Thanks Tim and Ray.
I had to laugh though at that parting shot, Ray... I might live here, but I'm not British! I'm from the Caribbean. My husband and his family are, in a technical sense - Belfast is the capital of Northern Ireland, still considered by some to be 'occupied' Irish territory. If anyone asks, I'm in Ireland, ok?
I realized this week, in talking to my three year old that... he somehow has managed to retain some memory of his Dad. Whether it'd last or not is something only time will tell but, he had a cold and was coughing. He was going about all proud of himself, saying he's coughing just like his Daddy.
Now, my husband's chronic cough (treated by the doctors as an allergy, with an inhaler) turned out to be a sign of his heart problem - only discovered post-mortem.
I certainly never told my son that his Dad coughed a lot and on asking around, nobody else told him either. Everyone has been assuming that someone else must have said it... it seems that the cough, however painful a memory it is to the adults, is something my son remembers, associates with his Dad and ... well, it doesn't bother him so I guess I'd need to not tell him why it makes the adults choke when he says it?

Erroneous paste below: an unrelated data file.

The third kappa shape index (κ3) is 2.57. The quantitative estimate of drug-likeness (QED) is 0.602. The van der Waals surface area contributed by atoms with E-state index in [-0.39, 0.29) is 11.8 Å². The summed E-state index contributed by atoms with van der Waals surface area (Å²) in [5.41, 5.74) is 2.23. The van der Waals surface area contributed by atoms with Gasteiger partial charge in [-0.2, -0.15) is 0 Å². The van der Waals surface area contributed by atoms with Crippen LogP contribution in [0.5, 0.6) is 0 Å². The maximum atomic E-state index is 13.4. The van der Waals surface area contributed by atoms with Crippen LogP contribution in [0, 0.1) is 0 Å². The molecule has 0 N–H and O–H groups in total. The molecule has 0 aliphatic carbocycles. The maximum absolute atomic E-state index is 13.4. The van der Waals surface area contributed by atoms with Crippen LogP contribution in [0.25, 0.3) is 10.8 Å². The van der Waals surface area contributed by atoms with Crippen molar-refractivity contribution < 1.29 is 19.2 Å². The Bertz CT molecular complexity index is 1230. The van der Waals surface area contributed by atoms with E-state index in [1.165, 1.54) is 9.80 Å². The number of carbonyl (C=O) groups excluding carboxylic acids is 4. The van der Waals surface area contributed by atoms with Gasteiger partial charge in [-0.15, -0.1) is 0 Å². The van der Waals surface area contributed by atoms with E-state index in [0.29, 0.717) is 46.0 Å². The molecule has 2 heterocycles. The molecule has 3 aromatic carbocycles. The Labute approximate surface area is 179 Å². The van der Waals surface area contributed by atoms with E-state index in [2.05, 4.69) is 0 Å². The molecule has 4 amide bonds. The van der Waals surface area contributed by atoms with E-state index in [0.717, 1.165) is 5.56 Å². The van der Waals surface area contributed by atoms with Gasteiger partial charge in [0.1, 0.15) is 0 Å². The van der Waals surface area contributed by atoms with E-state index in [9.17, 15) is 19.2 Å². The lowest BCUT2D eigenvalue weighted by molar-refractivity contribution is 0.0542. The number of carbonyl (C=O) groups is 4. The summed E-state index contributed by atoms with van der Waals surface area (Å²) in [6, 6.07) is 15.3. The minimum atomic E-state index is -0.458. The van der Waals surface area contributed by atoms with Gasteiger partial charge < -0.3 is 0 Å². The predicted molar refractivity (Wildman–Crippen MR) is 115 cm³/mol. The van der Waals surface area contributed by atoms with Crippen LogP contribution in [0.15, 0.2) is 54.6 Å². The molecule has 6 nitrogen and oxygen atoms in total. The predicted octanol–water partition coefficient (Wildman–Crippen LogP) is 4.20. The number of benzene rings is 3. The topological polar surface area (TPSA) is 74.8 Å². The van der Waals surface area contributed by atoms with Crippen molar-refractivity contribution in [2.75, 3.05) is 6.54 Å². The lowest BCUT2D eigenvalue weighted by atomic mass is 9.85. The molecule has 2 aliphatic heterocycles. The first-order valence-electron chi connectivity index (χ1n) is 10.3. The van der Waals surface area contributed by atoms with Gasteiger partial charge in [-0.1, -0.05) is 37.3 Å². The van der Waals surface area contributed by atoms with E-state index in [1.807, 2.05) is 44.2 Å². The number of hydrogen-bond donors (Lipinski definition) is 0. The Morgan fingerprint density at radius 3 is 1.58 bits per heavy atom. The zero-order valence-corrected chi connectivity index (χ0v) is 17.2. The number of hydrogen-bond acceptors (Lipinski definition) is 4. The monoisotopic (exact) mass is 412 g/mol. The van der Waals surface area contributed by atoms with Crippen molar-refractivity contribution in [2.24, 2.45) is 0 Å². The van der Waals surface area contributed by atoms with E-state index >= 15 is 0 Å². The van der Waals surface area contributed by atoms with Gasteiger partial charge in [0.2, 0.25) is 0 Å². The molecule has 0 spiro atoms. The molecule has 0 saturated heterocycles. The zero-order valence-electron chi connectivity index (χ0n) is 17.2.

I don't know about sainthood, there are days when all I want is to go asleep and wake up when the kids are 18... but I figure all we can do is get through the day-to-day and hope we're doing the right thing?
For perspective, it's helpful to think about the thought process of a 3 year old. At that age, they have a simplistic way of looking at things. In many cases, they come up with questions or do things that make adults "cringe", as you said. Simple questions are best handled with simple answers. Adults are squirming while a 3 year old is comfortable in his own skin. It's still difficult, to be sure. Sometimes you have to probe to see exactly what a 3 year old meant -- what does he really want to know? Ask the Spirit for help during those times and you find yourself cringing less.
It's sad and frustrating to hear that your husband's medical problem wasn't diagnosed properly. It's hard to say if doctors didn't examine the symptoms closely enough -- there are so many common symptoms for several medical problems. Unfortunately, no matter what the circumstances were, the end result is the same -- you've lost your husband.
Day-to-day is the way to deal with all of this. Yesterday is past, tomorrow isn't here yet, so we have the "present". Time is a most valuable gift. You've been given a cross that's heavier than what others are carrying. Somehow, in His infinite wisdom, He feels you can handle it. You are dealing with a heavy load. Carry it as best you can, offer it up, and you're on your way to sainthood. Tired? No doubt about it. Some rough days? Certainly. But the children are at such an enjoyable age and can bring a lot of cheer to your home.
Oops -- didn't really pay attention to the Belfast -- just the Great Britain part. My simplistic, 3 year-old way of thinking concluded that if you're in Great Britain, you're British. Well, Irish it is.